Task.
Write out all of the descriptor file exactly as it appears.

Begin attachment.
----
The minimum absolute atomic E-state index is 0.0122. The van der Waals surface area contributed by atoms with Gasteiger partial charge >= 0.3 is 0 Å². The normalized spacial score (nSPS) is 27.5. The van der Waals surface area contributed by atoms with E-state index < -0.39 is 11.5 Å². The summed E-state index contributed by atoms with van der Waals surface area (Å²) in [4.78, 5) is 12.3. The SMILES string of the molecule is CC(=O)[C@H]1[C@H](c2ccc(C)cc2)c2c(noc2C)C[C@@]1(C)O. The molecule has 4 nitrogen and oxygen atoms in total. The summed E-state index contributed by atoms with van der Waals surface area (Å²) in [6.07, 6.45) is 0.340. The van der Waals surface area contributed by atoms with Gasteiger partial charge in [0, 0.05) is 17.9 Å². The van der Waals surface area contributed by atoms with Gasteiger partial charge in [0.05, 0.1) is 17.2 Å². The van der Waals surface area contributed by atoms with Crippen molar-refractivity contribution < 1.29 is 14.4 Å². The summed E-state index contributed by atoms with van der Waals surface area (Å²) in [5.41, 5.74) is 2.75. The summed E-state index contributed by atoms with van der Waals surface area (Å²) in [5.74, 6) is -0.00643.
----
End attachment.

The minimum absolute atomic E-state index is 0.0122. The van der Waals surface area contributed by atoms with Gasteiger partial charge >= 0.3 is 0 Å². The normalized spacial score (nSPS) is 27.5. The van der Waals surface area contributed by atoms with E-state index < -0.39 is 11.5 Å². The summed E-state index contributed by atoms with van der Waals surface area (Å²) in [4.78, 5) is 12.3. The SMILES string of the molecule is CC(=O)[C@H]1[C@H](c2ccc(C)cc2)c2c(noc2C)C[C@@]1(C)O. The molecule has 4 nitrogen and oxygen atoms in total. The summed E-state index contributed by atoms with van der Waals surface area (Å²) in [6.07, 6.45) is 0.340. The van der Waals surface area contributed by atoms with Gasteiger partial charge in [0, 0.05) is 17.9 Å². The van der Waals surface area contributed by atoms with Gasteiger partial charge in [0.05, 0.1) is 17.2 Å². The van der Waals surface area contributed by atoms with Crippen molar-refractivity contribution < 1.29 is 14.4 Å². The summed E-state index contributed by atoms with van der Waals surface area (Å²) in [5.41, 5.74) is 2.75. The summed E-state index contributed by atoms with van der Waals surface area (Å²) in [5.74, 6) is -0.00643.